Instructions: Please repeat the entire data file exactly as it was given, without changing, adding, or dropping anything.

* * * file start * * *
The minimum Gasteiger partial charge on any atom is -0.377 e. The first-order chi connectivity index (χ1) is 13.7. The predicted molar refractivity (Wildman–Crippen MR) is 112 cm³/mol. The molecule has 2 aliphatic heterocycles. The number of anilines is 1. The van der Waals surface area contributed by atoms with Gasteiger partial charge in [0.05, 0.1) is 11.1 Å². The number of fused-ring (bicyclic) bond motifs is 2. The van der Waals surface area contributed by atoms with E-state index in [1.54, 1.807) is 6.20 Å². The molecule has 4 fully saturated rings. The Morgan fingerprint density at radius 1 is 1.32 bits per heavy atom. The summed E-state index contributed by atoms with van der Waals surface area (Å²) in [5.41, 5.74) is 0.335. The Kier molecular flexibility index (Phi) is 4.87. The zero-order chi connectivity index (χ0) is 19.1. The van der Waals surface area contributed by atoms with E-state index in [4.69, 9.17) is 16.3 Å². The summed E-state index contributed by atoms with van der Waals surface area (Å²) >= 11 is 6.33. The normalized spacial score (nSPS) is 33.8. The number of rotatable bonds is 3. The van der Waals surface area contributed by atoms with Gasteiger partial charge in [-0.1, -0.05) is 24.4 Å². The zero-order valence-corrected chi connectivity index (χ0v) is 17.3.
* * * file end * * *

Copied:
The minimum Gasteiger partial charge on any atom is -0.377 e. The first-order chi connectivity index (χ1) is 13.7. The predicted molar refractivity (Wildman–Crippen MR) is 112 cm³/mol. The molecule has 2 aliphatic heterocycles. The number of anilines is 1. The van der Waals surface area contributed by atoms with Gasteiger partial charge in [0.05, 0.1) is 11.1 Å². The number of fused-ring (bicyclic) bond motifs is 2. The van der Waals surface area contributed by atoms with E-state index in [1.54, 1.807) is 6.20 Å². The molecule has 4 fully saturated rings. The Morgan fingerprint density at radius 1 is 1.32 bits per heavy atom. The summed E-state index contributed by atoms with van der Waals surface area (Å²) in [5.41, 5.74) is 0.335. The Kier molecular flexibility index (Phi) is 4.87. The zero-order chi connectivity index (χ0) is 19.1. The van der Waals surface area contributed by atoms with E-state index in [4.69, 9.17) is 16.3 Å². The summed E-state index contributed by atoms with van der Waals surface area (Å²) >= 11 is 6.33. The normalized spacial score (nSPS) is 33.8. The number of rotatable bonds is 3. The van der Waals surface area contributed by atoms with Gasteiger partial charge in [-0.1, -0.05) is 24.4 Å². The zero-order valence-corrected chi connectivity index (χ0v) is 17.3.